However one of his assistants heard the song and kept humming the vocal melody. When Kamen asked her what she was humming, she mentioned it’s one of the Def Leppard songs they sent through and Kamen had his “a-ha” moment and his involvement was sealed.
From the “Hysteria” album written by Clark, Collen, Elliott, Lange and Savage.
And it was put together so unusually. Joe Elliot sang his vocals to a different backing track and once the vocals were done, Lange took away the music and left the drums and vocals and told Phil and Steve to come up with a new musical track.
From the “Adrenalize” album and written by Clark, Collen, Elliot, Lange and Savage.
It can be interchanged with a Bryan Adams cut.
Rocket (Visualize video edit)
From the “Hysteria” album written by Clark, Collen, Elliott, Lange and Savage.
It was actually Joe Elliot that came up the African drum loop.
When Love & Hate Collide
Written by Elliot and Savage. It was originally written for “Adrenalize” circa 1989, however it’s seen as the new song for this album. Elliot was going with a “Love Bites” part 2 vibe and they stopped recording the “Slang” album to get this song finished for the “Vault” album at the request of their label.
And the guys had to get re-acquainted with their past recording methods as their mindsets were on the future and the sounds/production of “Slang”.
The vocal melody also reminds of Peter Cetera and “Glory Of Love”.
The love the band has for Sweet is evident on how well they covered this track for a B side, which also appeared on the “Retro Active” album.
It’s full of energy and you can hear the fun dripping from the speakers.
Make Love Like a Man
From “Adrenalize” and written by Clark, Collen, Elliott and Lange. It’s basically “Pour Some Sugar On Me” part 2.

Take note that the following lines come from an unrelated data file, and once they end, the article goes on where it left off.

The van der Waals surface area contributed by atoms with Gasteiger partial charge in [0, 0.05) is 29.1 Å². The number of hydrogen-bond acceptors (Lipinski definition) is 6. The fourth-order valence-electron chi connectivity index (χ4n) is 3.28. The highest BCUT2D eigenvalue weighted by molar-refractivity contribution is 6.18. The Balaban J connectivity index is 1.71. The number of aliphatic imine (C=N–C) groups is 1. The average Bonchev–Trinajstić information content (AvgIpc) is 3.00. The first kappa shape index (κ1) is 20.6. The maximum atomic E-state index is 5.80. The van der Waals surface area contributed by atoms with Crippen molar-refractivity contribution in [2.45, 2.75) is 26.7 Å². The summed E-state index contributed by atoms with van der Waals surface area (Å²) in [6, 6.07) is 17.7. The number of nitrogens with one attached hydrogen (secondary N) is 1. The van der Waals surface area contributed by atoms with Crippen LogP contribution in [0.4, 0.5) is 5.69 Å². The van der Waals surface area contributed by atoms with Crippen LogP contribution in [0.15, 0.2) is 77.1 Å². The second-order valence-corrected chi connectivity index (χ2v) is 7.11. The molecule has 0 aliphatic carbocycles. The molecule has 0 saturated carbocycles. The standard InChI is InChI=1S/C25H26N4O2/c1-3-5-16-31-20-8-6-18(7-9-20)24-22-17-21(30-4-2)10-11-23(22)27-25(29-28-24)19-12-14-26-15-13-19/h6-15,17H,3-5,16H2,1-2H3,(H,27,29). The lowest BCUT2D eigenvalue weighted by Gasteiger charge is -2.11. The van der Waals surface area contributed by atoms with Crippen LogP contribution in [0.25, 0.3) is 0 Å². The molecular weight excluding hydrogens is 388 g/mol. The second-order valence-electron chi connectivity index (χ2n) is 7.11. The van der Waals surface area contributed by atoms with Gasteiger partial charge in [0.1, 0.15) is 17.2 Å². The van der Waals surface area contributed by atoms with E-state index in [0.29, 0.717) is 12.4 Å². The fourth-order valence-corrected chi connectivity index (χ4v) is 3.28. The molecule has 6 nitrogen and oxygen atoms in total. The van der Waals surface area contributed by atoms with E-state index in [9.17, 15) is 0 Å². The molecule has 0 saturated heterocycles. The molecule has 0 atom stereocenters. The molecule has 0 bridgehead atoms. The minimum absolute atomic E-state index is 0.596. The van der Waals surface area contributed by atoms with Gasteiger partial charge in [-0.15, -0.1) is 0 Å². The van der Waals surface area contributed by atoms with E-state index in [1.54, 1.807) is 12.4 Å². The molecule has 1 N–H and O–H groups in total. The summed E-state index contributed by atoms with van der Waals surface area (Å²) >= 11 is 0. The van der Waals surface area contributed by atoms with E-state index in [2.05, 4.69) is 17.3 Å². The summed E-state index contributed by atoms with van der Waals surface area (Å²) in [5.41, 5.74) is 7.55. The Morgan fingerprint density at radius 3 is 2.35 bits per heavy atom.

From “Hysteria” and written by Clark, Collen, Elliott, Lange and Savage.
The guitar part was just power chords when the song was first demoed in 84, and then a few years later, Steve Clark started playing a T-Rex inspired riff over the power chord progressions, which inspired Joe Elliot vocally.
And that whole, “gimme all your loving” section was inspired by ZZ Top and the band were always going to change the words, so it didn’t have “gimme all your loving” but it sounded so good that Mutt Lange told em to leave it.
Have You Ever Needed Someone So Bad?
From “Adrenalize” and written by Collen, Elliott and Lange. They had this and “When Love And Hate Collide” and decided to go with this for the album. The majority of the song was written by Collen and Lange with Elliot contributing lyrics.
Rock of Ages
From “Pyromania” and written by Clark, Elliott and Lange.
It was a Steve Clark riff and the original demo had a slower tempo.
Mutt Lange had the song musical structure mapped out. The verses came first but they still didn’t have a Chorus.
A hymn book in the Control Room left behind by a Choir group gave the song its title.
The title track and written by Clark, Collen, Elliott, Lange and Savage.
But the main guitar part was from the fingers of Rick Savage. And Joe Elliot didn’t like it, because he thought it sounded too much like “Every Breath You Take” from The Police.
Bringin’ On the Heartbreak
From the “High ‘N’ Dry” album and written by Clark, Elliott and Willis. Still a live staple and one of their signature song. Check it out for the harmony guitars.
Initially it was a demo called “A Certain Heartache”. And when they started working with Mutt Lange, Lange had a tendency to rip songs apart and ask the guys to add new bits. But for this, it didn’t really happen as Lange approved.
5× Platinum in the U.S. Not bad for a Best off compilation. Ka-Ching.
“Hi Fi Way” is the second album by Australian rock band You Am I, released in 1995.
Wikipedia tells me that “Hi Fi Way” reached #1 on the local albums chart and is one of the most influential and critically acclaimed Australian albums of the 1990s.
I remember this album being released and I also remember not being too enthralled by the singles at the time.
Coming off a decade plus diet of 80s hard rock, I was a bit destroyed when the labels started abandoning the genre in favour of grunge acts. So I went into a deep dive into the 70s. And that deep 70s dive became the reason why I ignored You Am I.
Main songwriter Tim Rogers later said that he was really high and drunk the whole time. And he wanted the album to sound huge but with the way that he sings and plays guitar it ended up sounding scrappier than he intended.